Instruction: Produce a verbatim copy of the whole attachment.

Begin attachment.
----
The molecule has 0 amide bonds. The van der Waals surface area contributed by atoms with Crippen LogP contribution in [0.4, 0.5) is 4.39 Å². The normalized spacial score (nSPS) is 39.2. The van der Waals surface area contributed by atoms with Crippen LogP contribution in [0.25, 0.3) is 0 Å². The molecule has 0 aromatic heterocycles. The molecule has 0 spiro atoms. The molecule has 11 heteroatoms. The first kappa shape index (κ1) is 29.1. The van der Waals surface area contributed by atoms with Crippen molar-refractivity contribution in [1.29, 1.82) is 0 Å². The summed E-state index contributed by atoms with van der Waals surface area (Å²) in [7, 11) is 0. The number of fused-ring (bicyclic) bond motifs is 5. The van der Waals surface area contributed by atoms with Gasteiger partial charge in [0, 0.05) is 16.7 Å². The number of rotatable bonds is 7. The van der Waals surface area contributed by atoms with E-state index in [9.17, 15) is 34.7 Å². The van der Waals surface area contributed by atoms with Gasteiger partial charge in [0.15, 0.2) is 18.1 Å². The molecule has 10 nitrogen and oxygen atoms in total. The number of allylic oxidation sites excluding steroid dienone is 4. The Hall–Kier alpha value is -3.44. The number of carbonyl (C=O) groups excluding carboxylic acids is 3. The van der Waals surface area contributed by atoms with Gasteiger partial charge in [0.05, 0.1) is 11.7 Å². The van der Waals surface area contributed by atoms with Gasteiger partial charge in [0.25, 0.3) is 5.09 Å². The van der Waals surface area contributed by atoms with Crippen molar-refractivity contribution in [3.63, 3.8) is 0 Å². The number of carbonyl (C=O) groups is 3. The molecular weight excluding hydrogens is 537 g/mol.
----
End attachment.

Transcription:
The molecule has 0 amide bonds. The van der Waals surface area contributed by atoms with Crippen LogP contribution in [0.4, 0.5) is 4.39 Å². The normalized spacial score (nSPS) is 39.2. The van der Waals surface area contributed by atoms with Crippen LogP contribution in [0.25, 0.3) is 0 Å². The molecule has 0 aromatic heterocycles. The molecule has 0 spiro atoms. The molecule has 11 heteroatoms. The first kappa shape index (κ1) is 29.1. The van der Waals surface area contributed by atoms with Crippen molar-refractivity contribution in [1.29, 1.82) is 0 Å². The summed E-state index contributed by atoms with van der Waals surface area (Å²) in [7, 11) is 0. The number of fused-ring (bicyclic) bond motifs is 5. The van der Waals surface area contributed by atoms with Gasteiger partial charge in [0, 0.05) is 16.7 Å². The number of rotatable bonds is 7. The van der Waals surface area contributed by atoms with E-state index in [9.17, 15) is 34.7 Å². The van der Waals surface area contributed by atoms with Gasteiger partial charge in [0.15, 0.2) is 18.1 Å². The molecule has 10 nitrogen and oxygen atoms in total. The number of allylic oxidation sites excluding steroid dienone is 4. The Hall–Kier alpha value is -3.44. The number of carbonyl (C=O) groups excluding carboxylic acids is 3. The van der Waals surface area contributed by atoms with Gasteiger partial charge in [0.05, 0.1) is 11.7 Å². The van der Waals surface area contributed by atoms with Gasteiger partial charge in [0.25, 0.3) is 5.09 Å². The van der Waals surface area contributed by atoms with Crippen molar-refractivity contribution in [3.63, 3.8) is 0 Å². The number of carbonyl (C=O) groups is 3. The molecular weight excluding hydrogens is 537 g/mol.